Life on the Roof

It's been ages since my last post, but eff it - let's see if I can get back into blogging a bit, shall we? 

We've got ourselves a nifty little roof deck at our new home. It was exciting just to have some private outdoor space - finally! - but it took us a while to figure out just what we want to do with it.  It's still very much a work in progress - and we're figuring things out as we go along - but in the last month or so, we've transformed it into a bit of a plant oasis! It's now our favorite place to hang out in the apartment. Let's have a tour around, shall we? 

Get some steps in on your way to our "beach"! 

Get some steps in on your way to our "beach"! 

The biggest hassle in planting a roof deck garden? Hiking everything up there! I definitely got some excercise lugging 2 cu. ft. planting soil bags - which probably weigh about 40 lbs - up two flights of stairs. Phew! It's worth it though, once you see the results! 

View to your right at the top of the stairs

View to your right at the top of the stairs

Left side of the deck - that's straight in front of you when you get to the top of the stairs

Left side of the deck - that's straight in front of you when you get to the top of the stairs

For all of the planters we installed, we probably used about 14 cu. ft of soil. It was NOT brought up all at once! Our planters were installed over the course of the last few weeks, so each weekend we tackled a little bit. The first work we did was to install the railing planters around the perimeter. For the most part, they hold our annuals, however the left side gets the most late-afternoon shade, and we decided to use that area for lettuce and herbs. 

Red leaf lettuce, Romaine, Kale, and another red leaf lettuce

Red leaf lettuce, Romaine, Kale, and another red leaf lettuce

Thyme, Parsley, Chives, Rosemary, Basil

Thyme, Parsley, Chives, Rosemary, Basil

Our herbs are still settling in - we may have cut a bunch for cooking their first week in. Now we're letting them develop, though I snipped a few basil leaves last night for dinner's garnish! I also harvested some of the kale for dinner last night. It's so nice not having to cut off bad pieces of leaves that get damaged in the store! Everything I cut was able to be used. 

Potato vine, petunias, and orange lentana

Potato vine, petunias, and orange lentana

The rest of the railing boxes have a mix of annuals - potato vine, petunias (purple and fuchsia), and two types of marigolds. I installed a shephard's hook with the lentana today - still not sure it's where it'll be permanently, but for now, it's good.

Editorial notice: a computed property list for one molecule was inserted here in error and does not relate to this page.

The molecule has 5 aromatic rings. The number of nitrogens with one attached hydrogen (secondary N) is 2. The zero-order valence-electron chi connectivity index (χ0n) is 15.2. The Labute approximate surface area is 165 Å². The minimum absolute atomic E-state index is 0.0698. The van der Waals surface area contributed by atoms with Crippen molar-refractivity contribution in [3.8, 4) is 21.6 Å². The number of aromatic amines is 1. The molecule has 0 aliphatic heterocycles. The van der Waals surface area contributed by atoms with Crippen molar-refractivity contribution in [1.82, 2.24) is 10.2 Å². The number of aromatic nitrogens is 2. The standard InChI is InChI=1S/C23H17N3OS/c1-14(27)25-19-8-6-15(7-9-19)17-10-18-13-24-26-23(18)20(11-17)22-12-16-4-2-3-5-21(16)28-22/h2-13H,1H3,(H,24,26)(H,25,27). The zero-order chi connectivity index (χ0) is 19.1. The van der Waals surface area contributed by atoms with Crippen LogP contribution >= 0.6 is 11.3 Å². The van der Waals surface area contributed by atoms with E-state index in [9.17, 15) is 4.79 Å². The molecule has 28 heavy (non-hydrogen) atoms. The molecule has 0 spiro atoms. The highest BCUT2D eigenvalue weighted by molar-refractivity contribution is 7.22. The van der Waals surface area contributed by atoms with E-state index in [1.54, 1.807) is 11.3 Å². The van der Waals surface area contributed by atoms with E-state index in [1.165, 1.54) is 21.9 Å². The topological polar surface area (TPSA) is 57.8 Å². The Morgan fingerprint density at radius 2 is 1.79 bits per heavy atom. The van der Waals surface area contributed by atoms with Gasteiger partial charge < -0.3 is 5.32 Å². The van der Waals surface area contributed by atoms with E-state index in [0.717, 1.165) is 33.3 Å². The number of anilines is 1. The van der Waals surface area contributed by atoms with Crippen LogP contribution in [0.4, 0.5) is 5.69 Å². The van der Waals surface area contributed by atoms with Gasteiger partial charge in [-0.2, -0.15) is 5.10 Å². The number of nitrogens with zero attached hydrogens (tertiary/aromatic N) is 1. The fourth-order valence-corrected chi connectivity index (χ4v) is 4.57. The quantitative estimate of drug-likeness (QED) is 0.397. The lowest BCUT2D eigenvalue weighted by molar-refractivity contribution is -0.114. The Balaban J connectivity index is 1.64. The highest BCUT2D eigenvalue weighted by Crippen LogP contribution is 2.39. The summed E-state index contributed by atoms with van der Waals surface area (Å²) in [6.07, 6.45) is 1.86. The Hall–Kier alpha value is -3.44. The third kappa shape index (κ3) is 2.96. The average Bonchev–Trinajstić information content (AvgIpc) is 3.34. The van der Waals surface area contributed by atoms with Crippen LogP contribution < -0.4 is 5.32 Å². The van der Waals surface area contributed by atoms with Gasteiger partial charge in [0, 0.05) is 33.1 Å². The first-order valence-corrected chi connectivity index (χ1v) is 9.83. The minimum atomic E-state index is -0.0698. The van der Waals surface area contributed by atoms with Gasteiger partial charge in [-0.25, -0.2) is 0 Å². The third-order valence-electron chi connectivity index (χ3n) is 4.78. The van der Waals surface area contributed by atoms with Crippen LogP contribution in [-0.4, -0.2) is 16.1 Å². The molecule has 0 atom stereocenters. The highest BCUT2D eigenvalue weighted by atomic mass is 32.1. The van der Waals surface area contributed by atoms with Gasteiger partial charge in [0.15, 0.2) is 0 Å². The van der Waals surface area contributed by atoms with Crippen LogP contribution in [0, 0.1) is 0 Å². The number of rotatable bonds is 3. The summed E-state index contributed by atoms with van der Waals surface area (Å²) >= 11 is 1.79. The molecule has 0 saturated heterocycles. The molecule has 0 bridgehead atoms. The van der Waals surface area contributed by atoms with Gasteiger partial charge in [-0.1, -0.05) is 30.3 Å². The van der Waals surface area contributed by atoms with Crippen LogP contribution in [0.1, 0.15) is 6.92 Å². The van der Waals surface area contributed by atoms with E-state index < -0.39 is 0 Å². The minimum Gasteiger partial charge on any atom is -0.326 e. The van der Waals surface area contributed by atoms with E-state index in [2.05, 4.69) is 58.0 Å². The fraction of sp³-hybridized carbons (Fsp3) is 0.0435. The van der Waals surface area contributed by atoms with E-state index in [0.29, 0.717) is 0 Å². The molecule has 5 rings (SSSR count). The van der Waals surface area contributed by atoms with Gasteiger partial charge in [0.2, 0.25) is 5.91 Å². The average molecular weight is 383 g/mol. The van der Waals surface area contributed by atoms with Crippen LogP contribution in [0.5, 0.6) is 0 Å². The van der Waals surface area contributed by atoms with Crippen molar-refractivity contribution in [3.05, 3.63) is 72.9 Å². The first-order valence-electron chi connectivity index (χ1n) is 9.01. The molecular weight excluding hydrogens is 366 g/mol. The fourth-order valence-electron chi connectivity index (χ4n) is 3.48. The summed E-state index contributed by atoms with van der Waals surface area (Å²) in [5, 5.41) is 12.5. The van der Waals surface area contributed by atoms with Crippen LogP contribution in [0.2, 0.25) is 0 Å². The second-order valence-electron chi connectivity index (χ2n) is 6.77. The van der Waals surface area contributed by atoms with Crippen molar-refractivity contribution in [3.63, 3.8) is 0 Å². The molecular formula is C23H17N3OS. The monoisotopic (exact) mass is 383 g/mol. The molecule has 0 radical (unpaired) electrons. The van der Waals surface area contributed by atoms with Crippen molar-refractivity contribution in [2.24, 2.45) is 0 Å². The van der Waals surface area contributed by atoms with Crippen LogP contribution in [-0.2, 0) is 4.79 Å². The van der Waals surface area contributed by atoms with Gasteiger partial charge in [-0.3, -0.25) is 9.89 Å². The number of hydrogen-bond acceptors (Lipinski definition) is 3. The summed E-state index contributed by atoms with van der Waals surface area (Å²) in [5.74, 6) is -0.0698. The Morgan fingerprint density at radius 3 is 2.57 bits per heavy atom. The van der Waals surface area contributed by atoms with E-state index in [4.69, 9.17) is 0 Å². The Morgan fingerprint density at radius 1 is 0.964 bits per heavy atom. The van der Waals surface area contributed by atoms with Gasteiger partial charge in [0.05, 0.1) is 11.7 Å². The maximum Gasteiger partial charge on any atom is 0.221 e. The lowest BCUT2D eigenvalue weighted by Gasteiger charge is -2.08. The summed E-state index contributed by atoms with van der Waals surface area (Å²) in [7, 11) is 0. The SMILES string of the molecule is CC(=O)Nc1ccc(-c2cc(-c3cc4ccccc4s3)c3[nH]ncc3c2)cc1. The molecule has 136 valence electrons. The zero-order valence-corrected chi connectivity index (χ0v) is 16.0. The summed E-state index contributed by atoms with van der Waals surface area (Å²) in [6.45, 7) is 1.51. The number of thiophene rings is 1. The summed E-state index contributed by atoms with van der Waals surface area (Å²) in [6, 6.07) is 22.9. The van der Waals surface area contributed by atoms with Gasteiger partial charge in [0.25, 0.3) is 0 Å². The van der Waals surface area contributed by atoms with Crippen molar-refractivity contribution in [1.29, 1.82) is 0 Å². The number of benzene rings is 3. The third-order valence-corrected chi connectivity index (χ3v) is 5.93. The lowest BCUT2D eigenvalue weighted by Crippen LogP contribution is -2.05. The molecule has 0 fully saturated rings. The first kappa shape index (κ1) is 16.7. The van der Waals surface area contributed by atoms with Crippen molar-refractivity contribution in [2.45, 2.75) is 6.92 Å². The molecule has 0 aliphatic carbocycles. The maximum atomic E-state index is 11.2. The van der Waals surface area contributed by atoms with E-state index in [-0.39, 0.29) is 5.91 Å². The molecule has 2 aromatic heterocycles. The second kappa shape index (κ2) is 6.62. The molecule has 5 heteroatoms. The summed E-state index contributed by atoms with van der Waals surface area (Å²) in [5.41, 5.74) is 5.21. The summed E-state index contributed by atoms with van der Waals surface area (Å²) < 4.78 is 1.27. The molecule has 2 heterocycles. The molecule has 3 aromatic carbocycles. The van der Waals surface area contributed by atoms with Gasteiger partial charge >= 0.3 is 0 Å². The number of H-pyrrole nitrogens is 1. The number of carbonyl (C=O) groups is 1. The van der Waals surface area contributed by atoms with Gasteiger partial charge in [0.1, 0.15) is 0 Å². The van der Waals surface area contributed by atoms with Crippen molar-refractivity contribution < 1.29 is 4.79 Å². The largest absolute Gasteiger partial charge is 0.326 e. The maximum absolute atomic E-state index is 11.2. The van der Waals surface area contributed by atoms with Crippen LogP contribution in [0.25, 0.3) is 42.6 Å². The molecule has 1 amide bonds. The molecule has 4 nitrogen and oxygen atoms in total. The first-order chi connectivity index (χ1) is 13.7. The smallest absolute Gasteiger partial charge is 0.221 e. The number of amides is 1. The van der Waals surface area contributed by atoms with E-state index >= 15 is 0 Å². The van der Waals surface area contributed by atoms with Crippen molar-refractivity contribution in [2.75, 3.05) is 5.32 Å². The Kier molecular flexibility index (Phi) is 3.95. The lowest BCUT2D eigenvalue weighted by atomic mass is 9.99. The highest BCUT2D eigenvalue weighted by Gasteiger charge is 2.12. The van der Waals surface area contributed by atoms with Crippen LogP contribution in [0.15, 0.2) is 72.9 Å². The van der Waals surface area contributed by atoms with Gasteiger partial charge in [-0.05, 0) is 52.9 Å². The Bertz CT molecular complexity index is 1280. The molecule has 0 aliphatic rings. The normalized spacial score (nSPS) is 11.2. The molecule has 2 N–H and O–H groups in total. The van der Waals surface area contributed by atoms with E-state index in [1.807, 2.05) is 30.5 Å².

These annuals were all selected with the hope that they will trail over the sides as we get further into the summer, and give us a little bit of privacy from our surroundings. So far, it's working okay, and I think it's only going to get better!

Once the railing boxes were in and planted, we became quickly obsessed with adding more. The following weekend, we ventured back out to Mahoney's for veggies, more flowers, and a few more pots. 

Clockwise from bottom left: potato vine, coreopsis, zinnias, nasturtium, and lentana

Clockwise from bottom left: potato vine, coreopsis, zinnias, nasturtium, and lentana

Cherry tomatoes!

Cherry tomatoes!

Lavender 

Lavender 

Cat mint in the large pot; Chocolate mint in the small. Mint should be kept to containers - it'll overtake large beds and strangle its neighboring plants. 

Cat mint in the large pot; Chocolate mint in the small. Mint should be kept to containers - it'll overtake large beds and strangle its neighboring plants. 

Our two Cherokee heirloom tomatoes!

Our two Cherokee heirloom tomatoes!

The veggie corner - tomatoes and peppers

The veggie corner - tomatoes and peppers

Butterfly Blue Pincushion flower - or Scabiosa

Butterfly Blue Pincushion flower - or Scabiosa

I added some new perennials today with a certain goal in mind - to attract more honey bees! I've seen a bumble bee in the area, as well as small sweat bees, but no honey bees yet. I have had good luck with echinacea in other city beds I've tended to through work, and found a really pretty hybrid echinacea at Mahoney's that I couldn't resist! The other addition is a bright pink bee balm that only has one blossom right now, but appears to have several other blooms just ready to take off. 

Echinacea. Some folks call this cone flower. 

Echinacea. Some folks call this cone flower. 

Bee balm

Bee balm

We'll see if the honey bees discover our oasis - they'd be a welcome addition! 

We're excited to see how this goes. Both of us are pretty new to gardening - and we've had lots of luck so far. Our peppers and tomatoes are already starting to grow goodies. And I've been able to assemble a few cut flower arrangements already!

Stay tuned for more adventures on the deck... it's changing daily now!